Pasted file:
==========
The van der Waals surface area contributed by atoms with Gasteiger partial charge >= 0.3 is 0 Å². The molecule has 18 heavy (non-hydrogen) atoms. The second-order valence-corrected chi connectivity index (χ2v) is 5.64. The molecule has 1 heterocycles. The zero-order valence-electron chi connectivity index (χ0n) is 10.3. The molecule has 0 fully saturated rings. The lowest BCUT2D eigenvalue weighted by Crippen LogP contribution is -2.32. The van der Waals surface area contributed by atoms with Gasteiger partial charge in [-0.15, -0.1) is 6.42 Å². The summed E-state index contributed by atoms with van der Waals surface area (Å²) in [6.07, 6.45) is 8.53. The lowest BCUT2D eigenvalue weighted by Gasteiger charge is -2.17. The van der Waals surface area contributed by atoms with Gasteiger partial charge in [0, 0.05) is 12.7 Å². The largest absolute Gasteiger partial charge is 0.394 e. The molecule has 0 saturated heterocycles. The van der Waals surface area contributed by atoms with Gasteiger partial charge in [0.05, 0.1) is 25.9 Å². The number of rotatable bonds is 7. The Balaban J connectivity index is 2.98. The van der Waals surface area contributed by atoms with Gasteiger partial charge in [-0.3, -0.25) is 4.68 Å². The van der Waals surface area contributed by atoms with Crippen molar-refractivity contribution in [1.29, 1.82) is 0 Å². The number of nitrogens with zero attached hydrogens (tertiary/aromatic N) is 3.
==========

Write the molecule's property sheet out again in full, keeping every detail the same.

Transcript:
The van der Waals surface area contributed by atoms with Gasteiger partial charge >= 0.3 is 0 Å². The molecule has 18 heavy (non-hydrogen) atoms. The second-order valence-corrected chi connectivity index (χ2v) is 5.64. The molecule has 1 heterocycles. The zero-order valence-electron chi connectivity index (χ0n) is 10.3. The molecule has 0 fully saturated rings. The lowest BCUT2D eigenvalue weighted by Crippen LogP contribution is -2.32. The van der Waals surface area contributed by atoms with Gasteiger partial charge in [-0.15, -0.1) is 6.42 Å². The summed E-state index contributed by atoms with van der Waals surface area (Å²) in [6.07, 6.45) is 8.53. The lowest BCUT2D eigenvalue weighted by Gasteiger charge is -2.17. The van der Waals surface area contributed by atoms with Gasteiger partial charge in [0, 0.05) is 12.7 Å². The largest absolute Gasteiger partial charge is 0.394 e. The molecule has 0 saturated heterocycles. The van der Waals surface area contributed by atoms with Gasteiger partial charge in [0.05, 0.1) is 25.9 Å². The number of rotatable bonds is 7. The Balaban J connectivity index is 2.98. The van der Waals surface area contributed by atoms with Gasteiger partial charge in [-0.3, -0.25) is 4.68 Å². The van der Waals surface area contributed by atoms with Crippen molar-refractivity contribution in [1.29, 1.82) is 0 Å². The number of nitrogens with zero attached hydrogens (tertiary/aromatic N) is 3.